As much as I love you for training me to be a critical thinker, oh how I wish someone had helped me to think critically when I took out $30,000 in loans from Sallie Mae. When I sat in the Student Accounts Office, desperate not to abandon my academic journey, why didn’t someone say that I was making a huge mistake? Why didn’t someone tell me that just because I could take out those loans without a co-signer didn’t mean that I should? Why didn’t someone level with me once I did stay with a major in the humanities and tell me that I could get an English degree anywhere? Instead of the shock that I had been approved, why not tell me to immediately give those funds back and make a smarter decision that would benefit me later in life. It would’ve hurt to hear, but it wouldn’t have hurt nearly as bad as my current monthly payments to Sallie Mae–I’m sorry, Navient.

The irony is that if I don’t somehow make it big as a writer, I’ll go to my grave with these debts. Do I blame you? No. While you did have a part in it, as we were in this together, I was the one who signed on the dotted line. I was young and in love with the idea of all that you could offer.

Hopefully, I’ll be able to think my way into a better economic situation. It’s funny. That’s actually the mindset of most people nowadays. Many of us yearn for economic stability. Time will tell how many of us actually achieve it. That’s why I’m counting on you, Albright education, to help me to stand out from the pack. That is what you do owe me.

Love Always,

Ashley

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Ways to Disappoint your Parents #1

Posted in Family,Life by Ashley Franklin on October 10, 2011
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As children, many of us yearn for our parents’ attention and approval. As adults, many of us keep with this mentality. Then comes the day when you realize that in one or more area, you’ve probably failed miserably. Nevertheless, you should take comfort in knowing that you are not alone. Over the years, I’m sure that there have been many ways I have disappointed my parents. For now, I’ll just give you one.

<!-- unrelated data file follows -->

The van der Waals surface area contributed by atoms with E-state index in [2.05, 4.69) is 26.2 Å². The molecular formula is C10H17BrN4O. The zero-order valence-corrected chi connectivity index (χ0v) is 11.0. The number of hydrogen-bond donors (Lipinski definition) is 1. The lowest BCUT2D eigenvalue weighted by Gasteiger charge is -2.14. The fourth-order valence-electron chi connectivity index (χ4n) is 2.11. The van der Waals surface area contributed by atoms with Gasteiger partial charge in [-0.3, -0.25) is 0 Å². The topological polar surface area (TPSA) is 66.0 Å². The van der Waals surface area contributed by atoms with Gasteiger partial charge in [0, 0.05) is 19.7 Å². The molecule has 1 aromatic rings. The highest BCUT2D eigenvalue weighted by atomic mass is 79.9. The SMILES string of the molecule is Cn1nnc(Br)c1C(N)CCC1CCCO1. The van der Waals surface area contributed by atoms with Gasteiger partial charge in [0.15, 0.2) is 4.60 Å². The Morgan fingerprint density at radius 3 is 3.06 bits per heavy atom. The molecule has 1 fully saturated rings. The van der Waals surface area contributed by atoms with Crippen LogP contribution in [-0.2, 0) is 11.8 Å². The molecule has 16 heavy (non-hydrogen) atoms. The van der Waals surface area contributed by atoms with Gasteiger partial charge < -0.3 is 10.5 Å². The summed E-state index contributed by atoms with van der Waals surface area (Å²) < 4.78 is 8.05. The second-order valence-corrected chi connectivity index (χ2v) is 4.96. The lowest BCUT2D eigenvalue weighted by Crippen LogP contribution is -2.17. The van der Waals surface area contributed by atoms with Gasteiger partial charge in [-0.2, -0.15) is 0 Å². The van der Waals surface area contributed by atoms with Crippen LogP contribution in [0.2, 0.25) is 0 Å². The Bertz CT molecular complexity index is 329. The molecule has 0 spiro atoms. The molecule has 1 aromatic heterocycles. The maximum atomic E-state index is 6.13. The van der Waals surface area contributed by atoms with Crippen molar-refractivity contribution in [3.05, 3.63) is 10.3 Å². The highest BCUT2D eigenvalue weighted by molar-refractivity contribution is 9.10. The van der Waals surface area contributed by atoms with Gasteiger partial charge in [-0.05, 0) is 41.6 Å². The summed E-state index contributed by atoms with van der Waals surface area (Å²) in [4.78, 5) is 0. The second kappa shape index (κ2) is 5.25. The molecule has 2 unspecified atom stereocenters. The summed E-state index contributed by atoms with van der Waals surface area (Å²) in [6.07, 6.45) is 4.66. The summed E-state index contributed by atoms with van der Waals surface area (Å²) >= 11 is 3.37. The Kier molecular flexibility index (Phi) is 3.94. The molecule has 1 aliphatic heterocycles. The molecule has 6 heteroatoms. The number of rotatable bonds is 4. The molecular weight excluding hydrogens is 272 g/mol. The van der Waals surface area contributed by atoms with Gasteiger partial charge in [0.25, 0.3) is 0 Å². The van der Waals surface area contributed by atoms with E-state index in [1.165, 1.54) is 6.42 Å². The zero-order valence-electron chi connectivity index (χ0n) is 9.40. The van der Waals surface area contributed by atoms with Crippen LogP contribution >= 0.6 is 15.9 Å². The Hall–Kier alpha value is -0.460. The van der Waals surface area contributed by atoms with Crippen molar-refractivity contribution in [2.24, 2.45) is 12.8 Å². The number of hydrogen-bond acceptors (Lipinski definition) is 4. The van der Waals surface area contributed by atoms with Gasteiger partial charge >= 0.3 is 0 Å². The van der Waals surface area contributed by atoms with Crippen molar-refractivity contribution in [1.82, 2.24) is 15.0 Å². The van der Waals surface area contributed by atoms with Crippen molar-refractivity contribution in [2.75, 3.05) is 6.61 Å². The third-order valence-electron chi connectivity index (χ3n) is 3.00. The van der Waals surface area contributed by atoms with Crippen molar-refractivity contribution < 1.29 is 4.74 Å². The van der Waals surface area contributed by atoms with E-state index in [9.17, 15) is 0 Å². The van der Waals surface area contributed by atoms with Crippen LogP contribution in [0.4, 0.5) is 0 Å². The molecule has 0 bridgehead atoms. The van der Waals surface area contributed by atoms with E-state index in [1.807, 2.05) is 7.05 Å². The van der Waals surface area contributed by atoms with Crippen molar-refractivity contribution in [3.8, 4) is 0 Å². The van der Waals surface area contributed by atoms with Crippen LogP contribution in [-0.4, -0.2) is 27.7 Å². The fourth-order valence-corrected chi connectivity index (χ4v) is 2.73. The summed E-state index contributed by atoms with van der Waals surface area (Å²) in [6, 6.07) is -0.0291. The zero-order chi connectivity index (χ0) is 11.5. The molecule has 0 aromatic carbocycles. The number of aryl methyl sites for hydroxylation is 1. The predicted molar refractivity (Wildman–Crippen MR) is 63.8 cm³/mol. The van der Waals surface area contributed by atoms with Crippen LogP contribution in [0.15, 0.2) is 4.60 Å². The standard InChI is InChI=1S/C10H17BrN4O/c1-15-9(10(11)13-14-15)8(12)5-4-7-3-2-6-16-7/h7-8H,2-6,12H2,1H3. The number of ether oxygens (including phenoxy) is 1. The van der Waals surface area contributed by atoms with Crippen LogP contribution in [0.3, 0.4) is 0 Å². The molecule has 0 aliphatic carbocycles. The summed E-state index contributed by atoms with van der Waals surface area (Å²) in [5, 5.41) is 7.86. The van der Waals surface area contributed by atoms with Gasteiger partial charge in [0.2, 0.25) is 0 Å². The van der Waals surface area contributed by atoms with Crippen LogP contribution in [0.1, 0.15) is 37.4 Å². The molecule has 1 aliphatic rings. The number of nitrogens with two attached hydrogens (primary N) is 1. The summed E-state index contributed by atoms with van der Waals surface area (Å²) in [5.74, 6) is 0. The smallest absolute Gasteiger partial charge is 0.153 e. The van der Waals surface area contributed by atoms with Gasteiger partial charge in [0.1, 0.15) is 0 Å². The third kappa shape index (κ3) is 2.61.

Ways to Disappoint your Parents: #1- Not making money after college

 

They throw you a huge graduation party, brag to all their friends about scholarship offers, dutifully boast about your grades each semester, and now what? You’re sitting at home on their couch. Way to go, you! 

So, what went wrong? You picked a major you loved (likely where you went wrong if you chose something from the liberal arts), went to class (whenever you weren’t hung over and had actually done your homework), and participated in campus activities (that happened on nights when you had nothing better to do).  Is it possible that you did the college experience wrong?

If your parents sent you money during college, co-signed for student loans, or helped you to perpetuate the look of a self-sufficient adult, they’re probably disappointed if they haven’t seen a return on their investment.  After all, how well can their conversations go now? There’s nothing to brag about if you have a low-paying job, are employed in a job that has NOTHING to do with your degree, or are creating an unforgivable indentation in their furniture. At least they got their money’s worth from the furniture. You-not so much. 

Until you once again prove to be worthy of tabletop discussion, you might want to look into getting those shingle-looking gadgets that are supposed to give new life to droopy furniture. But, then again, that would require money.

Good luck with that.